Aging Gratefully [in Senior Living] with Erv and Marianne Sekulow – Editorial

by Simone Ellin, Associate Editor of Jmore

Aging Gratefully: Erv and Marianne Sekulow


Jmore recently spoke with six local Jewish seniors to receive insights, in their own words, on how best to enjoy one’s twilight years.

‘A Family of Friends’

Erwin “Erv” Sekulow, 85, and Marianne Sekulow, 88, live at Edenwald. While he is a native of Brooklyn, N.Y., who was raised in Baltimore, she hails from Iowa. The Sekulows are the parents of six and grandparents of eight.

Marianne: “I have a very different history from Erv. I grew up in Dubuque and Sioux City, Iowa. Being a Jew, I was always in the minority. And it was very comfortable. I liked it.

“After the diversity and the way I grew up, coming to Baltimore [in 1960] and living in a [Jewish] ghetto was totally unnatural. I was happy to get back into what I consider normal community living where people just are not segregated by ethnicity or religion as they are in Baltimore.”

Erv: “I worked at [Johns] Hopkins [University], and I’ve been retired for 20 years. There were a lot of people who live here that I lost touch with. That opened the door. It was very gratifying. They were very nice people, and I was encouraged that they were here. It made me feel much more comfortable.”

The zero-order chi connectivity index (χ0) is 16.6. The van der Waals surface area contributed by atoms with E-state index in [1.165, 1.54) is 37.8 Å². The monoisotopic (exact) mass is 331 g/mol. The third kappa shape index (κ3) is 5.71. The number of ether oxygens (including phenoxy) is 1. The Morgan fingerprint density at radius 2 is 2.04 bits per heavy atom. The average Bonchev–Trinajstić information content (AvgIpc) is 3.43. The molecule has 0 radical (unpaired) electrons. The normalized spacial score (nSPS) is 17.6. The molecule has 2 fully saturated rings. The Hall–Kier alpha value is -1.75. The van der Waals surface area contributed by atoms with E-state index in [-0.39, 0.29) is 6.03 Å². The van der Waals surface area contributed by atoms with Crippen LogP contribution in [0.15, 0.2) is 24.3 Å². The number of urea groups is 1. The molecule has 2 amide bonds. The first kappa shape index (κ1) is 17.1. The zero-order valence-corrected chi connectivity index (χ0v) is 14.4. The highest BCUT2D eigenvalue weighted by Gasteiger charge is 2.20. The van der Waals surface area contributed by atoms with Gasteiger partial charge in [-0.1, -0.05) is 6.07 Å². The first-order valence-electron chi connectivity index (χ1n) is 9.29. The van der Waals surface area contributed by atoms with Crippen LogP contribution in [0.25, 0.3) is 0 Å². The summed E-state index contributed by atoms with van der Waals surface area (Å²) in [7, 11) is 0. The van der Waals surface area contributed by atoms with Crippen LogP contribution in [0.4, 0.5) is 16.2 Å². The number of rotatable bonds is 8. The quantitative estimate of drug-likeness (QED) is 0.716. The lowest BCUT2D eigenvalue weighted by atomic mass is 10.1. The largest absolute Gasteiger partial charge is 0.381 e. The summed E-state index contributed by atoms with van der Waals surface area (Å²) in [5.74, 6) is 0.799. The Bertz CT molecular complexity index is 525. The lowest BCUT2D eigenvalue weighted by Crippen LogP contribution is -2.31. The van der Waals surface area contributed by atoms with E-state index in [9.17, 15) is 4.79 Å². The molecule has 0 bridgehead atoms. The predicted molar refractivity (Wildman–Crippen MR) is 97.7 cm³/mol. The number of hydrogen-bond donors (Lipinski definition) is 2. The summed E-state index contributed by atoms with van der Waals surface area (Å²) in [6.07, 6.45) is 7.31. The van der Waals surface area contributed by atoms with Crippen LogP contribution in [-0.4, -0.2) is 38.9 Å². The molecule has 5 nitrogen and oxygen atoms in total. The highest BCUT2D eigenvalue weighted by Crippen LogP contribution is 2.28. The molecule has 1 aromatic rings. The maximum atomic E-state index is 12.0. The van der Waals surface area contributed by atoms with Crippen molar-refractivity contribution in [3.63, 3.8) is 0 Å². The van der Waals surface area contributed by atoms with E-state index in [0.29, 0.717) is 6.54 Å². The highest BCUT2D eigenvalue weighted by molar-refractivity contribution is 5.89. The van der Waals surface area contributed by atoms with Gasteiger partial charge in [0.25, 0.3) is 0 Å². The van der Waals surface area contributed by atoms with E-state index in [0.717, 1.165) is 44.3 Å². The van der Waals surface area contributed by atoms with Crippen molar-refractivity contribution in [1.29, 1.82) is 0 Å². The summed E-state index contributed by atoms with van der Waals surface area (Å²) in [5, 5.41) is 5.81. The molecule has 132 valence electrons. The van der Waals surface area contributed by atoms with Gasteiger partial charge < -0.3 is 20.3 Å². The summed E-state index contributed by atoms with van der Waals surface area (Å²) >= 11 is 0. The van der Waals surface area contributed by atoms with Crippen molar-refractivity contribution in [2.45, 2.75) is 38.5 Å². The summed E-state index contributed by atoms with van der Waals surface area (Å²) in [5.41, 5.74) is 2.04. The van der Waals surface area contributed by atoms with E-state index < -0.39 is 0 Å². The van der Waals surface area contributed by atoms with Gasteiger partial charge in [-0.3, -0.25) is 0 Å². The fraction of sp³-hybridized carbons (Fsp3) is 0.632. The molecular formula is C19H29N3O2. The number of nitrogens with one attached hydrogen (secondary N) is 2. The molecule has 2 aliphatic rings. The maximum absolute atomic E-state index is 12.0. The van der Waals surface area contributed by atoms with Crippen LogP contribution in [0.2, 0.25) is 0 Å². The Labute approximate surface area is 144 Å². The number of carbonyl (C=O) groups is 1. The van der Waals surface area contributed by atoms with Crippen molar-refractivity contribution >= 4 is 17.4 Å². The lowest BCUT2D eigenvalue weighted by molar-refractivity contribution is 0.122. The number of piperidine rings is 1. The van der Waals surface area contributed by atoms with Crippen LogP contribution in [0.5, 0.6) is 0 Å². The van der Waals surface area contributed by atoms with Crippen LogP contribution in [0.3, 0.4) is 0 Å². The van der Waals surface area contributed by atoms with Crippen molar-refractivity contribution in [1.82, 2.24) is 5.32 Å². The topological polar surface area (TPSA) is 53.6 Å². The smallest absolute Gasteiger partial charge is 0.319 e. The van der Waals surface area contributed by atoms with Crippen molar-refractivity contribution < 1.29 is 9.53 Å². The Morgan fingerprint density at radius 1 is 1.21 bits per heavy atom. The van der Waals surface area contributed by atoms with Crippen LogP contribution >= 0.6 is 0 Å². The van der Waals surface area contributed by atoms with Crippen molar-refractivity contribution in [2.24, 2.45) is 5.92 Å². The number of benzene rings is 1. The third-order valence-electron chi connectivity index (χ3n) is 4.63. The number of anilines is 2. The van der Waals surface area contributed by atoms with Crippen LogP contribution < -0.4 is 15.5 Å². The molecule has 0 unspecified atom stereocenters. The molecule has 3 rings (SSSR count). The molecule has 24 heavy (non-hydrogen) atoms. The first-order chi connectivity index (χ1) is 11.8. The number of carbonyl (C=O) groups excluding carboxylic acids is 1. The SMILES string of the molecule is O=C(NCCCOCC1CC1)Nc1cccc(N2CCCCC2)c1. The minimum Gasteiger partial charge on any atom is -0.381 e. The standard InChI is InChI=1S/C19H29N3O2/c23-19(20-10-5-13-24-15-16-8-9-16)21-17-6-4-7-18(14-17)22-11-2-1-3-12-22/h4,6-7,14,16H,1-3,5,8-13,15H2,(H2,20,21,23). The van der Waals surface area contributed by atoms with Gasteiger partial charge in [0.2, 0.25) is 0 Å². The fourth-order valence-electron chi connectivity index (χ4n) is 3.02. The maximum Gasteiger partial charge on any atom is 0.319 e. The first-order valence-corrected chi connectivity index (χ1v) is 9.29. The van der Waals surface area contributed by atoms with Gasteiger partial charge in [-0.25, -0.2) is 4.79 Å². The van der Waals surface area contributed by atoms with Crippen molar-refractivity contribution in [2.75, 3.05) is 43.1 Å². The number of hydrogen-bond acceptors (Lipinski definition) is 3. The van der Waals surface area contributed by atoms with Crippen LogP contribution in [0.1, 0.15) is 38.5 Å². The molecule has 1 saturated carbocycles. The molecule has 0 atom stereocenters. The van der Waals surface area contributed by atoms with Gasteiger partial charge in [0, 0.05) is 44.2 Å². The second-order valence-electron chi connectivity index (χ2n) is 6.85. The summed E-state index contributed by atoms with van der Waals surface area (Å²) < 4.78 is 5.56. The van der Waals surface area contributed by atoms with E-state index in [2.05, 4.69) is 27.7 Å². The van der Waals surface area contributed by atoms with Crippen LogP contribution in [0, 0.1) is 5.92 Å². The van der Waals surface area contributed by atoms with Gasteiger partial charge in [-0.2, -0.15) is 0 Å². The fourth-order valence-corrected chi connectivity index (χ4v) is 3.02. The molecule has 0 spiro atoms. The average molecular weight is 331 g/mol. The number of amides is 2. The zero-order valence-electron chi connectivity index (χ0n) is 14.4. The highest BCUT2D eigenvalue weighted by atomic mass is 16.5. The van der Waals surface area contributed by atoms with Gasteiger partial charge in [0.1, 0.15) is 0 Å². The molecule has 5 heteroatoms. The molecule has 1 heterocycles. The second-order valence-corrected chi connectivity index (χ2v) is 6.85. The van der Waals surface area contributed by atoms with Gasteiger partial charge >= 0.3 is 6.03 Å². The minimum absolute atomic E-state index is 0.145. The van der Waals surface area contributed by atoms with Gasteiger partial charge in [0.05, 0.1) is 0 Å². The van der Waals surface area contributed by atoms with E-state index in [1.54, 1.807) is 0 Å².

Marianne: “Some people don’t like [living in a senior community because] there’s a preview of what could be coming. At the moment, I’m in good shape. I’m enjoying that because when it hits the fan, it’ll hit the fan and then I’ll deal with it. But I’m doing everything possible to beat the odds. And one way to do that is to stay active. Go outside. Walk a lot. Push yourself beyond the comfort level. And that’s what I think both of us do.

“[Living in a senior community] is sort of a gift to our children to say, ‘Look, we’re going to be taken care of.’ They are at the point of their lives where their children are getting married and will eventually be grandparents. But that’s their life, and having to deal with us, that is intruding on their lives. This is a way we can live our lives and we’re not by ourselves, we’re keeping busy, we’re not lonely. They can still come and take care of what needs to be done. But not the everyday stuff.

“There are wonderful people that come in. You get to know them and discover that people have interesting lives, interesting pasts and they become part of your family. I feel like we have a family of friends.”

Erv: “We like the warmth of the people. It’s ethnically diverse, which we think is a plus. We like the camaraderie that we experience, especially with the people we interact with on our floor.

“We really have enjoyed the activities and particularly the interaction that Edenwald enjoys with Osher [Lifelong Learning Institute at Towson University]. As I’ve told friends, I think I’ve taken more courses here than I took in college. We take a music course, a Bible course, a course on theater called ‘Eight Plays Everybody Should Know,’ a course on opera.

“We’re very busy and, fortunately, we’re both in good enough health to do physical activities here. Several times a week, Marianne does exercise classes with a trainer. I swim three times a week and work out in the gym.”